Last year, BSH made news with its plant oil cooker for developing markets, addressing the problem of indoor air pollution caused by traditional cooking fires. Interestingly, Philips Design was working on the same problem, but chose a different solution. Instead of changing the fuel it sought to improve the wood-burning process.
The Philips Woodstove uses a built-in fan and is said to greatly improve the burning process: fuel (wood or charcoal) consumption is reduced to about one-third, smoke pollutions to one-tenth and volatile organic compound (VOC) emissions to about one-hundredth.
Philips claims to have solved the biggest problem of this type of cook stove: how to efficiently power the fan. A rechargeable battery powers the fan at start-up. Then the thermoelectric generator takes over, powering the fan as well as recharging the battery. It took some development time to achieve the proper electrical efficiencies with the unit. The generator is said to be made of P-type and N-type alloys of bismuth and tellurium sandwiched between ceramic plates, which are heated on one side by the fire and cooled on the other side by the fan. A control unit regulates the generator and controls the fire itself.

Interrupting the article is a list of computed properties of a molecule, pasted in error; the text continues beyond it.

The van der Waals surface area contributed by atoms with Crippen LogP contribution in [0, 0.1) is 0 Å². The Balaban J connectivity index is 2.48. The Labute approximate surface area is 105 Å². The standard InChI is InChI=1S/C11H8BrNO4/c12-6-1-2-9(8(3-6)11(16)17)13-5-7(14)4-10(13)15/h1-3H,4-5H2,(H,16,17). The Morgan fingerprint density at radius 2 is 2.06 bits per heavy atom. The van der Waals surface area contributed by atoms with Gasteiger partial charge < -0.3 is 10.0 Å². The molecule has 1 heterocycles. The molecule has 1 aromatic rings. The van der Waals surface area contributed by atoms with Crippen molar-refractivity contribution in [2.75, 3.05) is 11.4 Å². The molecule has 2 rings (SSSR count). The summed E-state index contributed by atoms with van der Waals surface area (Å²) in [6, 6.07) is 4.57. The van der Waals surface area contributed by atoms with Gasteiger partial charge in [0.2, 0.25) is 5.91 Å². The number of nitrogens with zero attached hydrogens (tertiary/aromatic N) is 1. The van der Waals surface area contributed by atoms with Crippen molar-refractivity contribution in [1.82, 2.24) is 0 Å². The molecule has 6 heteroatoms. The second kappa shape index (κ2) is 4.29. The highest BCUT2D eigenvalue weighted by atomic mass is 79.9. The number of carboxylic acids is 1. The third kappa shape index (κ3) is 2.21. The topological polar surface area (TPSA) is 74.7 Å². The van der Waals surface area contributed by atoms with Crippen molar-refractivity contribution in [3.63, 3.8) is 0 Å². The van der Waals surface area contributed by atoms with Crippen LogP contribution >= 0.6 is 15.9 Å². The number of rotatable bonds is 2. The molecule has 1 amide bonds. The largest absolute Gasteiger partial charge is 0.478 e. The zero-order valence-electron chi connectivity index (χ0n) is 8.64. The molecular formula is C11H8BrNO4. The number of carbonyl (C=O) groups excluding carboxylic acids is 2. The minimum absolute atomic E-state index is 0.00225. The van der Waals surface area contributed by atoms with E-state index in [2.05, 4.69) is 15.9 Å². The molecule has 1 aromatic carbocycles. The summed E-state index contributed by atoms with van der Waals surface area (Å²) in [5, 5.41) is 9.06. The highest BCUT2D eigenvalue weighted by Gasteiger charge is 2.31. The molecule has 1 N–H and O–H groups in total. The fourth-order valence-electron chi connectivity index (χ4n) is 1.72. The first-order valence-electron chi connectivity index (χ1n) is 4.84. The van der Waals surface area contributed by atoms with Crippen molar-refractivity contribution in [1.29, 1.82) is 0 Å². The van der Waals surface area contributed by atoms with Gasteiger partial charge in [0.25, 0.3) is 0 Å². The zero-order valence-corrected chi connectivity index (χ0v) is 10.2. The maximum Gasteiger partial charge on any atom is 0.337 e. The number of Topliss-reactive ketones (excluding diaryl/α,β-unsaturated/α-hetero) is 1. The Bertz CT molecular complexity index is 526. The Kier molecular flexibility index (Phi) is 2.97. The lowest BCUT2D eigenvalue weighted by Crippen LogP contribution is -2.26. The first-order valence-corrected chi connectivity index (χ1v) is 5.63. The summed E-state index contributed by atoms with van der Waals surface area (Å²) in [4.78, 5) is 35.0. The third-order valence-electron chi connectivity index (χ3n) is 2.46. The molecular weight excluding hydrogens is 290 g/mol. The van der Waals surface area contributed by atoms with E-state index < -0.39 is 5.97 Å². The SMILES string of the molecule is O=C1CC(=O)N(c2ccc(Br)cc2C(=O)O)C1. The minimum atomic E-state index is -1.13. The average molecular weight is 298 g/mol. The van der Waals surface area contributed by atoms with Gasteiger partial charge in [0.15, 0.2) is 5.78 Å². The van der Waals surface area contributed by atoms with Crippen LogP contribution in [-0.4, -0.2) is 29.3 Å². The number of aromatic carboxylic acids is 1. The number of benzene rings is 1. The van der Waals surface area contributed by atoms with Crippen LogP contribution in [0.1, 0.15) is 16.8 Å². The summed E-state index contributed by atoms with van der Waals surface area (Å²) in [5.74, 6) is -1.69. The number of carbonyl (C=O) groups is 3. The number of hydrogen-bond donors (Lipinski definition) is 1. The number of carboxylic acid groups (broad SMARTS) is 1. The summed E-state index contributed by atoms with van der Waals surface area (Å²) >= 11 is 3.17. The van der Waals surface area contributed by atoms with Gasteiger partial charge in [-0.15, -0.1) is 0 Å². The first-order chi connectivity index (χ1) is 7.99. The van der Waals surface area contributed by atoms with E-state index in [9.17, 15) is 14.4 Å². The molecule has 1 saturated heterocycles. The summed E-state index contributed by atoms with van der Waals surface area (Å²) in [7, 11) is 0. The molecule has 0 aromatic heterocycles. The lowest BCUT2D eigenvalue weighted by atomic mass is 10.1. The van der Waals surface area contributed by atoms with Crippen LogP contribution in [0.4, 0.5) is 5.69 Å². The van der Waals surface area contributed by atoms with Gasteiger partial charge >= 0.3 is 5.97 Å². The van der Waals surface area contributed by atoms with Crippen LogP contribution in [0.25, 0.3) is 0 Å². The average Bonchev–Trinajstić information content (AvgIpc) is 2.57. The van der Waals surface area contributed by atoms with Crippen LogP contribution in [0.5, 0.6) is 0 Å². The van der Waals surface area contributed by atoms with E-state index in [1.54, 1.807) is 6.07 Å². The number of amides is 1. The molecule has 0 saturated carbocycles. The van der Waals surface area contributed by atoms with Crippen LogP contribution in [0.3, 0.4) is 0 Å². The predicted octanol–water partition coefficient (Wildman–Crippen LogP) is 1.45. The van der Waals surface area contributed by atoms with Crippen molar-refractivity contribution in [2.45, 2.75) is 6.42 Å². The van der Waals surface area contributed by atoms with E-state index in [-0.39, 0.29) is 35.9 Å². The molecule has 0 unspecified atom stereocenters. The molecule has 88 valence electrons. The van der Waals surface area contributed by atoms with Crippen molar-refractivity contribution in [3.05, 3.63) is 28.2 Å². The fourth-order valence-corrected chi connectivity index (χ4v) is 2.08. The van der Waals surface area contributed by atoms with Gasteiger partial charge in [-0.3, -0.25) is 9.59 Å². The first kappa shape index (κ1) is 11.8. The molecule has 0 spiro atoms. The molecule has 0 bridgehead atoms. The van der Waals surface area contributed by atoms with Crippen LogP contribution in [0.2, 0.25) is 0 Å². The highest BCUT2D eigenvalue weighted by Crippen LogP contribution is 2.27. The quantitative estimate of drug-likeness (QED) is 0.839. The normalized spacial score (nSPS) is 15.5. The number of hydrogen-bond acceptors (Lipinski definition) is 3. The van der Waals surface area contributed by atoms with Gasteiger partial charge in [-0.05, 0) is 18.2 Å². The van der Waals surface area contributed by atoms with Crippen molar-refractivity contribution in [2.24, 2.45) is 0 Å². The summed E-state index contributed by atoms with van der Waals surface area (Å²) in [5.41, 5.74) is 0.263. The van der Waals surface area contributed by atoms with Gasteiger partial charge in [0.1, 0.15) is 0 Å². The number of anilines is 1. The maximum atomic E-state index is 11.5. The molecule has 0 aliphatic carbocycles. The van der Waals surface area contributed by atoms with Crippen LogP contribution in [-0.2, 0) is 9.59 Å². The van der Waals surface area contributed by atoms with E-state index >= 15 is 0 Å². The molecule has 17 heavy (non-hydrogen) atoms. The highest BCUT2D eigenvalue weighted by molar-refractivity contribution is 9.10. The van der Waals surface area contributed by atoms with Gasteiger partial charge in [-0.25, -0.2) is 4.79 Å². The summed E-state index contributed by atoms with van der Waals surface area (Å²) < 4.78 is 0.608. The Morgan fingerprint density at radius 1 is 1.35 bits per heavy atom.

The project was transferred from Philips Research (the central research department where the laserdisc and the CD were invented) to Philips DAP (Domestic Appliances and Personal Care). In the spring of 2007, DAP will complete a 450-unit test project in India. Philips says that, in earlier tests, users were reluctant to return the stoves.